I saw that ad for a year afterwards. I wonder if he is still looking?
The Water People
I applied to be an activist for a series of jobs, because I didn't know any better. One was a company that had the name "Water" in it, like "Citizens for the Clean Water Act" or something. I showed up to their Dupont Circle address in DC. I was 19, naive, and didn't know much about what being an activist was. The office was a rowhouse in Dupont Circle, which is an area known for their culture and activism, kind of like the "Greenwich Village" or "Haight Ashbury" of DC, only not as cool. Anyway, I got the standard one-on-one interview with a guy, who seemed to be a fired-up, charged kind of person. He seemed to like everything I had to say, and said he'd really be interested in putting me on a paid, "Trial Basis," on the spot. I was psyched! I filled out the paperwork, and reported downstairs to their basement for "orientation."
The basement was nice for a rowhouse basement. The ceiling was low, but they had nice gold carpeting, wood paneling, and mood lighting. They had set up about 40-50 chairs, and we all faced a guy at a podium. The guy went on about their cause, to make sure the citizens of the area would always have access to clean water. He showed slides about government policies, bills passed, waste management, and water treatment plants. He then started to talk about home filtration systems, and stayed on that topic for a long, long time. He even had samples. To make a long story short, he wanted us to "liberate the citizens" by selling them water treatment systems. Then there was a lunch break (free catered deli), and then the rest of the day was a lecture on how to sell these door-to-door, or in malls. I got REAL uncomfortable, especially when they mentioned that the "up front cost" was "only $400" (in 1988 money). I seemed to be the only one who didn't feel comfortable, and some (probably audience plants) seem enthusiastic about the "opportunity." Then we had to go to a table to sign up and buy our first kits. The following is not exactly what happened next, but an idea of how they had an answer for everything.
Me: I don't have $400.
Them: We accept credit cards.
Me: I don't have a credit card.
Them: We'll take a post-dated check.
Me: I didn't bring my checkbook.
Them: There's an ATM around the corner.
Me: I don't have $400 in cash.
Them: Call your parents.
Me: They are dead.
Them: Call your siblings.
Me: I don't have any.
Them: Call a relative.
Me: I am alone, I don't know any that have money.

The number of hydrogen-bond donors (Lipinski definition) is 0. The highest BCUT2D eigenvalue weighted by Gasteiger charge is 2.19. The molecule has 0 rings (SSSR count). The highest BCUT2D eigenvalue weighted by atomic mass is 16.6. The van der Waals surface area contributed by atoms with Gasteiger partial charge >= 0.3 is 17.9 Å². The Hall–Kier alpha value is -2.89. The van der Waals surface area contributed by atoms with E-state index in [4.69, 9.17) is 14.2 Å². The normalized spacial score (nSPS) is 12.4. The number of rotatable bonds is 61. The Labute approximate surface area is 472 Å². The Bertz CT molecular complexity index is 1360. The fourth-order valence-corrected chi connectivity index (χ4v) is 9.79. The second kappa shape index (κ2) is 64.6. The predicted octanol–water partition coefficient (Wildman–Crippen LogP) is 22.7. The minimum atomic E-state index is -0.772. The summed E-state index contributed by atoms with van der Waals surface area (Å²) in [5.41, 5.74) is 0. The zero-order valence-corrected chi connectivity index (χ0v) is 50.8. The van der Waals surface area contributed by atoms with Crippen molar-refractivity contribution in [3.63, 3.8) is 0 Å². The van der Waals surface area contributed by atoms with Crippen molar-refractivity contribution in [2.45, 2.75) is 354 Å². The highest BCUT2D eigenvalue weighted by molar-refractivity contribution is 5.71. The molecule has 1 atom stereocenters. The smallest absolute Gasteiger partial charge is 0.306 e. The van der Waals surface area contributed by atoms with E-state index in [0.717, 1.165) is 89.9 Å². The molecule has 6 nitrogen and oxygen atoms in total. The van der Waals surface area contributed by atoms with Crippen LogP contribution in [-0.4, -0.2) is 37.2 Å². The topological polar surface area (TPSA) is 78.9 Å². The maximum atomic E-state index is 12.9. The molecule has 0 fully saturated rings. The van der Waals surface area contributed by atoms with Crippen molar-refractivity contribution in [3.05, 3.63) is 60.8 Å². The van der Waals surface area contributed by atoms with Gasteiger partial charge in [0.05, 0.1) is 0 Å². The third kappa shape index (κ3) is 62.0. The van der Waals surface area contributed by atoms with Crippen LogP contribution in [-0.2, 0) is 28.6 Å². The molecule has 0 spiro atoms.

Them: I thought you were willing to win.
Me: I didn't know I had to sell water treatment systems.
Them: Don't you want your fellow citizens to have good, clean water? Don't you care?
Me: I don't have $400.
Them: I am sure your roommates can help you out. You'll make back three times that in one week, we swear! Take 'em to a nice steak restaurant. You like steak, don't you?
I guess they figured if they guilted me, the "nice guy," enough, I'd "find the money." Truth was, I really did not have $400, and did not have anyone to borrow it from. Then things got a little ugly. They mentioned I signed paperwork agreeing to sell the systems. I said I was told that was my W9 tax forms and such. Then they got a guy to "work on the difficult cases," and lumped me with another woman who didn't have the money, either. They guilted her by stating she was saying no to her own children having a better life. Turns out these guys had a LOT of ads, for different jobs, but all led to selling their water treatment systems. We had three guys badgering us for about half an hour about how we had broken promises, and how disappointed they were in us. I swear, I would have caved in and gave them $400 if I had it. I was scared and felt so guilty, they were really good at this. But the woman and I gained a little strength by being together, and finally they let us go. By this time, it was dark out.
They called my house several times, and my roommates screened them for me for a few weeks until the calls finally stopped. I think they were mad at me for being this stupid, and I feel bad about this whole thing to this day.
Asshat water people.
Last Bit of Silliness
I was once turned down for a job because I was a man. "We uh... were expecting a female to apply for this position," said the boss when I interviewed for "administrative assistant." I wonder why...? Yes, that was illegal, but that was 1988, I didn't know better, and I am sure they got what was coming to them.
So I have had some bad ones out there... but someday I'll post the worst *applicants* I ever got when I did interviews.
This entry was originally posted at http://www.punkwalrus.com/blog/archives/00000218.html